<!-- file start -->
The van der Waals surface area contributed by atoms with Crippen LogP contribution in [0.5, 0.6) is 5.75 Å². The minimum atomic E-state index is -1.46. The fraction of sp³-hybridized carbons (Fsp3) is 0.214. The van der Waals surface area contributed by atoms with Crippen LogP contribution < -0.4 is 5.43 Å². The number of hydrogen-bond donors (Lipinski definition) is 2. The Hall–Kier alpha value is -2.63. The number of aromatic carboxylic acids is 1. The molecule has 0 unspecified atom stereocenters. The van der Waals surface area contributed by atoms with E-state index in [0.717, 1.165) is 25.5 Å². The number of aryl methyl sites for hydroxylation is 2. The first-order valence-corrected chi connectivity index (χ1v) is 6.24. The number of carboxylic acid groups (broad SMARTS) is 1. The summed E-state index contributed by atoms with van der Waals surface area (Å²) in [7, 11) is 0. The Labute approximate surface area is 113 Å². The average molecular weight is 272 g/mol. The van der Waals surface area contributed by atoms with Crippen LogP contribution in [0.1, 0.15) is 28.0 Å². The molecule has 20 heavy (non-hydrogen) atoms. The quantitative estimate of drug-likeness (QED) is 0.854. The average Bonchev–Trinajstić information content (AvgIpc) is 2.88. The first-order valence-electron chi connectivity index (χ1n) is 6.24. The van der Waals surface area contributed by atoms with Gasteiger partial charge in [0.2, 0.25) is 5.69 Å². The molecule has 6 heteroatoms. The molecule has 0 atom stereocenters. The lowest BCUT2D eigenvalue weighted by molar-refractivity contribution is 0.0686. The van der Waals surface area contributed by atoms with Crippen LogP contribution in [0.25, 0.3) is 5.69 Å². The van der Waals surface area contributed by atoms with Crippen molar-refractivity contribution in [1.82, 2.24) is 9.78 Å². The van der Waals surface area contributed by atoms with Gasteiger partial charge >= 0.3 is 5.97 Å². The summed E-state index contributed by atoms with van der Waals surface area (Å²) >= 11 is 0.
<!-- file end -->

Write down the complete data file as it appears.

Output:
The van der Waals surface area contributed by atoms with Crippen LogP contribution in [0.5, 0.6) is 5.75 Å². The minimum atomic E-state index is -1.46. The fraction of sp³-hybridized carbons (Fsp3) is 0.214. The van der Waals surface area contributed by atoms with Crippen LogP contribution < -0.4 is 5.43 Å². The number of hydrogen-bond donors (Lipinski definition) is 2. The Hall–Kier alpha value is -2.63. The number of aromatic carboxylic acids is 1. The molecule has 0 unspecified atom stereocenters. The van der Waals surface area contributed by atoms with E-state index in [0.717, 1.165) is 25.5 Å². The number of aryl methyl sites for hydroxylation is 2. The first-order valence-corrected chi connectivity index (χ1v) is 6.24. The number of carboxylic acid groups (broad SMARTS) is 1. The summed E-state index contributed by atoms with van der Waals surface area (Å²) in [7, 11) is 0. The Labute approximate surface area is 113 Å². The average molecular weight is 272 g/mol. The van der Waals surface area contributed by atoms with Crippen LogP contribution in [0.1, 0.15) is 28.0 Å². The molecule has 20 heavy (non-hydrogen) atoms. The quantitative estimate of drug-likeness (QED) is 0.854. The average Bonchev–Trinajstić information content (AvgIpc) is 2.88. The first-order valence-electron chi connectivity index (χ1n) is 6.24. The van der Waals surface area contributed by atoms with Gasteiger partial charge in [0.2, 0.25) is 5.69 Å². The molecule has 6 heteroatoms. The molecule has 0 atom stereocenters. The lowest BCUT2D eigenvalue weighted by molar-refractivity contribution is 0.0686. The van der Waals surface area contributed by atoms with Crippen LogP contribution in [0.25, 0.3) is 5.69 Å². The van der Waals surface area contributed by atoms with Crippen molar-refractivity contribution in [1.82, 2.24) is 9.78 Å². The van der Waals surface area contributed by atoms with Gasteiger partial charge >= 0.3 is 5.97 Å². The summed E-state index contributed by atoms with van der Waals surface area (Å²) >= 11 is 0.